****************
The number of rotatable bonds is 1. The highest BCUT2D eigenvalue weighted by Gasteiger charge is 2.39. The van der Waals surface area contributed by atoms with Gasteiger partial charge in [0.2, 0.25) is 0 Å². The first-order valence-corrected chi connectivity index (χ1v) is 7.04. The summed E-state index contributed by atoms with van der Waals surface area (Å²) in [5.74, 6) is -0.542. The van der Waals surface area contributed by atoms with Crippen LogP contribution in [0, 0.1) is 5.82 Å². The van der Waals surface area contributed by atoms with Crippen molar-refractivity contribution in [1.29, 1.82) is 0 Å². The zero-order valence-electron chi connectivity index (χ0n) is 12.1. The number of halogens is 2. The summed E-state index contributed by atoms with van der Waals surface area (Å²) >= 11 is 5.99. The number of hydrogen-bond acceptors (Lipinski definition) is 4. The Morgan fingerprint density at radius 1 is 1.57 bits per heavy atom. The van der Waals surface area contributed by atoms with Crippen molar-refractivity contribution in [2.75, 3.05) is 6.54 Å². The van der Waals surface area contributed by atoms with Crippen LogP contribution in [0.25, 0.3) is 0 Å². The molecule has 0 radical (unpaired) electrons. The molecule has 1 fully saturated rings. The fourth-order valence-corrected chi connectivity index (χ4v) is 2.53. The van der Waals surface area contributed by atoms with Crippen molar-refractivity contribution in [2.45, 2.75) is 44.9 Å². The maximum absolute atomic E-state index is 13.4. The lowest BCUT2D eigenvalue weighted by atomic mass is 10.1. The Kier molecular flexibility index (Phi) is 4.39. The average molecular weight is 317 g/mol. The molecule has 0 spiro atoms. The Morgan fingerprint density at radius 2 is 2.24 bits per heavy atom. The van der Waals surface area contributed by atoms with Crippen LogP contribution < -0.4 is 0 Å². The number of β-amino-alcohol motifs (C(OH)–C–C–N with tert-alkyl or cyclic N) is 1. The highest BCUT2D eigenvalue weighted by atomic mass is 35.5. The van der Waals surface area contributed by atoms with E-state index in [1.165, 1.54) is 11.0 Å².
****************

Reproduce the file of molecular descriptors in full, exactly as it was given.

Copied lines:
The number of rotatable bonds is 1. The highest BCUT2D eigenvalue weighted by Gasteiger charge is 2.39. The van der Waals surface area contributed by atoms with Gasteiger partial charge in [0.2, 0.25) is 0 Å². The first-order valence-corrected chi connectivity index (χ1v) is 7.04. The summed E-state index contributed by atoms with van der Waals surface area (Å²) in [5.74, 6) is -0.542. The van der Waals surface area contributed by atoms with Crippen LogP contribution in [0, 0.1) is 5.82 Å². The van der Waals surface area contributed by atoms with Crippen molar-refractivity contribution in [1.29, 1.82) is 0 Å². The zero-order valence-electron chi connectivity index (χ0n) is 12.1. The number of halogens is 2. The summed E-state index contributed by atoms with van der Waals surface area (Å²) >= 11 is 5.99. The number of hydrogen-bond acceptors (Lipinski definition) is 4. The Morgan fingerprint density at radius 1 is 1.57 bits per heavy atom. The van der Waals surface area contributed by atoms with Crippen molar-refractivity contribution in [2.75, 3.05) is 6.54 Å². The van der Waals surface area contributed by atoms with Crippen LogP contribution in [0.25, 0.3) is 0 Å². The molecule has 0 radical (unpaired) electrons. The molecule has 1 fully saturated rings. The fourth-order valence-corrected chi connectivity index (χ4v) is 2.53. The van der Waals surface area contributed by atoms with Crippen molar-refractivity contribution in [2.45, 2.75) is 44.9 Å². The maximum absolute atomic E-state index is 13.4. The lowest BCUT2D eigenvalue weighted by atomic mass is 10.1. The Kier molecular flexibility index (Phi) is 4.39. The average molecular weight is 317 g/mol. The molecule has 0 spiro atoms. The Morgan fingerprint density at radius 2 is 2.24 bits per heavy atom. The van der Waals surface area contributed by atoms with Crippen LogP contribution < -0.4 is 0 Å². The number of β-amino-alcohol motifs (C(OH)–C–C–N with tert-alkyl or cyclic N) is 1. The highest BCUT2D eigenvalue weighted by atomic mass is 35.5. The van der Waals surface area contributed by atoms with E-state index in [1.165, 1.54) is 11.0 Å².